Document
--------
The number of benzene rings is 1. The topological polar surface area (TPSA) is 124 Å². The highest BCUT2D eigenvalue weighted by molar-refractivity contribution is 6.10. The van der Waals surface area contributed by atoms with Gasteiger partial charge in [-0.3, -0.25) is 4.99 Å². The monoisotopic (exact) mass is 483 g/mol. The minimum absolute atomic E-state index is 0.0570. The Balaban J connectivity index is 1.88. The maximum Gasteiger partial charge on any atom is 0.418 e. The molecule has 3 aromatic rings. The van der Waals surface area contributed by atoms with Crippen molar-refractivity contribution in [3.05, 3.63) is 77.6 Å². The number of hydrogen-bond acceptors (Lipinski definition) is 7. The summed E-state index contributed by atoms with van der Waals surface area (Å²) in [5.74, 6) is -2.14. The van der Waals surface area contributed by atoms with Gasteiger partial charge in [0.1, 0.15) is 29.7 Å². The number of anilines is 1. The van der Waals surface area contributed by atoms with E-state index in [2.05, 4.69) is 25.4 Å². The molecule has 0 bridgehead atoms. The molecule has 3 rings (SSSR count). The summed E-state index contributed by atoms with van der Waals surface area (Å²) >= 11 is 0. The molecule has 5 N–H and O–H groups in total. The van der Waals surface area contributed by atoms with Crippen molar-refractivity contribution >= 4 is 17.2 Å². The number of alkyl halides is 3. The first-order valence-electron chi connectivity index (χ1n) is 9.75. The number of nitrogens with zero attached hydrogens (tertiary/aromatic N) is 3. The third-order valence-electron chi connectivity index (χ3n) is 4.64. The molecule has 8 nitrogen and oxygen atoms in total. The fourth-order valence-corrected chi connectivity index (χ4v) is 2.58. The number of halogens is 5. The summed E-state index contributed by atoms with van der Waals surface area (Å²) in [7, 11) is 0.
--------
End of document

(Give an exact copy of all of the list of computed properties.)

The number of benzene rings is 1. The topological polar surface area (TPSA) is 124 Å². The highest BCUT2D eigenvalue weighted by molar-refractivity contribution is 6.10. The van der Waals surface area contributed by atoms with Gasteiger partial charge in [-0.3, -0.25) is 4.99 Å². The monoisotopic (exact) mass is 483 g/mol. The minimum absolute atomic E-state index is 0.0570. The Balaban J connectivity index is 1.88. The maximum Gasteiger partial charge on any atom is 0.418 e. The molecule has 3 aromatic rings. The van der Waals surface area contributed by atoms with Crippen molar-refractivity contribution in [3.05, 3.63) is 77.6 Å². The number of hydrogen-bond acceptors (Lipinski definition) is 7. The summed E-state index contributed by atoms with van der Waals surface area (Å²) in [5.74, 6) is -2.14. The van der Waals surface area contributed by atoms with Gasteiger partial charge in [0.1, 0.15) is 29.7 Å². The number of anilines is 1. The van der Waals surface area contributed by atoms with E-state index in [2.05, 4.69) is 25.4 Å². The molecule has 0 bridgehead atoms. The molecule has 3 rings (SSSR count). The summed E-state index contributed by atoms with van der Waals surface area (Å²) >= 11 is 0. The molecule has 5 N–H and O–H groups in total. The van der Waals surface area contributed by atoms with Crippen molar-refractivity contribution >= 4 is 17.2 Å². The number of alkyl halides is 3. The first-order valence-electron chi connectivity index (χ1n) is 9.75. The number of nitrogens with zero attached hydrogens (tertiary/aromatic N) is 3. The third-order valence-electron chi connectivity index (χ3n) is 4.64. The molecule has 8 nitrogen and oxygen atoms in total. The fourth-order valence-corrected chi connectivity index (χ4v) is 2.58. The number of halogens is 5. The summed E-state index contributed by atoms with van der Waals surface area (Å²) in [7, 11) is 0.